had not discharged the burden of proof.
49. We turn to the second criticism. The first limb of this criticism is that the
AIT overlooked the fact that MA had spent the last 12 years in prison and
administrative detention in the UK. It is true that there is no explicit reference to
this fact in the determination. But the AIT were well aware of it. As we have
already said, they considered the extent of his contact with his family when he was
in prison during this period and set out MA’s conflicting evidence at length at
paras 35 to 65 of the determination. There are various references to his having
been in prison (paras 35, 40, 59, 60, 61 and 64). In these circumstances, there is no
warrant for holding that the AIT failed to have regard to the fact that MA was in
custody or detention. They said in terms at para 88 that they had considered “the
entirety of the evidence in the round”. This was a detailed and careful
determination running to 122 paragraphs. For that reason, as well as because of the
need for restraint to which we have referred, the court should have been very slow
to reach the conclusion that the AIT had not taken into account the fact that MA
was in custody and detention for 12 years. It was obvious from his own evidence
that MA was able to communicate with some members of his family, presumably
by using his mobile phone. In these circumstances, the tribunal is likely to have
thought that the fact that MA was deprived of his liberty for 12 years would not
prevent him from maintaining his connections with the outside world. It is of some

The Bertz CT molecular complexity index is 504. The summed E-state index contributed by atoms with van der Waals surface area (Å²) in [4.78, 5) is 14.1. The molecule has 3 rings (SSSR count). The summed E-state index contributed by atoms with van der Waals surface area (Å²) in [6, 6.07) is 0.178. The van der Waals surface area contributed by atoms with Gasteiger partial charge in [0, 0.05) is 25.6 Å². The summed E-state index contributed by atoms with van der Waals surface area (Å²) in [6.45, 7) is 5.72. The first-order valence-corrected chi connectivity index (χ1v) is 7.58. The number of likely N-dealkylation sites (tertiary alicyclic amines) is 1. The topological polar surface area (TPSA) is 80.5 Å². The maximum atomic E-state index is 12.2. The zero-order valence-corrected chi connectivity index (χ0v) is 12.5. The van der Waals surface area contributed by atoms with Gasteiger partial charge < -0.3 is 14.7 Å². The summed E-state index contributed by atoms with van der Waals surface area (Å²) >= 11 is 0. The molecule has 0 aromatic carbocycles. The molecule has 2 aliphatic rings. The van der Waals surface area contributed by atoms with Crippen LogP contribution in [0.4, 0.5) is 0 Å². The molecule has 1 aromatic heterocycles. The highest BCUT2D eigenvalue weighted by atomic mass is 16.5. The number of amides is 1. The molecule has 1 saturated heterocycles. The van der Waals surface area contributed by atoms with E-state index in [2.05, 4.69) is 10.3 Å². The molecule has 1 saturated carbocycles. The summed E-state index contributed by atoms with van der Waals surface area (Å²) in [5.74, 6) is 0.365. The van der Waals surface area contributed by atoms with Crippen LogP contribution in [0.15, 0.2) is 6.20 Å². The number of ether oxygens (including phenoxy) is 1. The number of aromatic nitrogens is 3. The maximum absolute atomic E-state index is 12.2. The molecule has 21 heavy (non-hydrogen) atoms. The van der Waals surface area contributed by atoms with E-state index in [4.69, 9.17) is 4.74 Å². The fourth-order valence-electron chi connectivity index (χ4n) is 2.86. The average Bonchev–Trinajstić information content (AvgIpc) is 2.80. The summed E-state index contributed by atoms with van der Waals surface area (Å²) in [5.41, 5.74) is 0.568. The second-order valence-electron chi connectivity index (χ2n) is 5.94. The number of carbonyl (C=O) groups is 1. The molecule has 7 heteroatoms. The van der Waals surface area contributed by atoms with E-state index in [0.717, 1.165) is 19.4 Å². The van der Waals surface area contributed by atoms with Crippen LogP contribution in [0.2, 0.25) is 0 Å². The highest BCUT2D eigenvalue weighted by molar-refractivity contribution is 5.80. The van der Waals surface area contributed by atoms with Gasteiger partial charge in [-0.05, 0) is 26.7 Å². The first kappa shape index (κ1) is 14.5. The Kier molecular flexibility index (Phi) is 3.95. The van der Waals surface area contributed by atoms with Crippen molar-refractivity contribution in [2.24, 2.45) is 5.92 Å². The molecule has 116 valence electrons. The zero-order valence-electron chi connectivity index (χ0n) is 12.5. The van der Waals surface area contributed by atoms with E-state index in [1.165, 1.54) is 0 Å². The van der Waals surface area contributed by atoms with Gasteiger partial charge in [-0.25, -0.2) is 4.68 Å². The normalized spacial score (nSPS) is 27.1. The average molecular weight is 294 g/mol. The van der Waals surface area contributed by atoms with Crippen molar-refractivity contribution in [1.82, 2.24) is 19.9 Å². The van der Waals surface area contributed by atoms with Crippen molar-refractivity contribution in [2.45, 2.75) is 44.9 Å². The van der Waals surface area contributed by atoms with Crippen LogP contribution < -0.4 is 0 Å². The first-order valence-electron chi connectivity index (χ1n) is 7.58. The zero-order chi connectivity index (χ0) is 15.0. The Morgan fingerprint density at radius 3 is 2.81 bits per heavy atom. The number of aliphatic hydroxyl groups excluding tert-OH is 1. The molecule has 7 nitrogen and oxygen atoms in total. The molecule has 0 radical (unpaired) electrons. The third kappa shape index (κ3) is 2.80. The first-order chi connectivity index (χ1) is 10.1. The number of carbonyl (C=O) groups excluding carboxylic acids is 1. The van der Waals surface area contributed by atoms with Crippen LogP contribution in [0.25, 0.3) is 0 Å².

significance that in his detailed skeleton argument for the appeal to the AIT, Mr
Drabble made the point at paras 20 to 22 that MA’s case was that he had no
knowledge of or contact with his family or friends in Somalia. But he did not say
that MA would be unlikely to have such knowledge or contact because he was in
prison and then administrative detention.
50. This brings us to the other limb of the second criticism made by the Court
of Appeal, which is that, if the AIT had taken into account the fact that MA had
been in prison and detention for 12 years, “they must have concluded that there
was a real risk that he would not obtain the relevant protection.” If this had been
such an inevitable conclusion to draw from the fact of custody and detention for 12
years, it is indeed surprising that Mr Drabble did not invite the AIT to make it in
his skeleton argument. Although they did not use the language of perversity, what
the Court of Appeal were saying in effect was that it would have been perverse of
the AIT not to draw this conclusion if they had thought about the significance of
the custody and detention. In our view, this is quite untenable. It was possible that
the deprivation of liberty for 12 years would have prevented MA from maintaining
or developing the necessary protective links. But it was certainly not inevitable. It
was for the AIT to assess the matter in the light of all the evidence.
Page 20
Conclusion
51. We would, therefore, allow this appeal. The AIT did not adopt the wrong
approach in their assessment of the impact of MA’s lies and there was no error of
law in their determination which warranted interference by the Court of Appeal.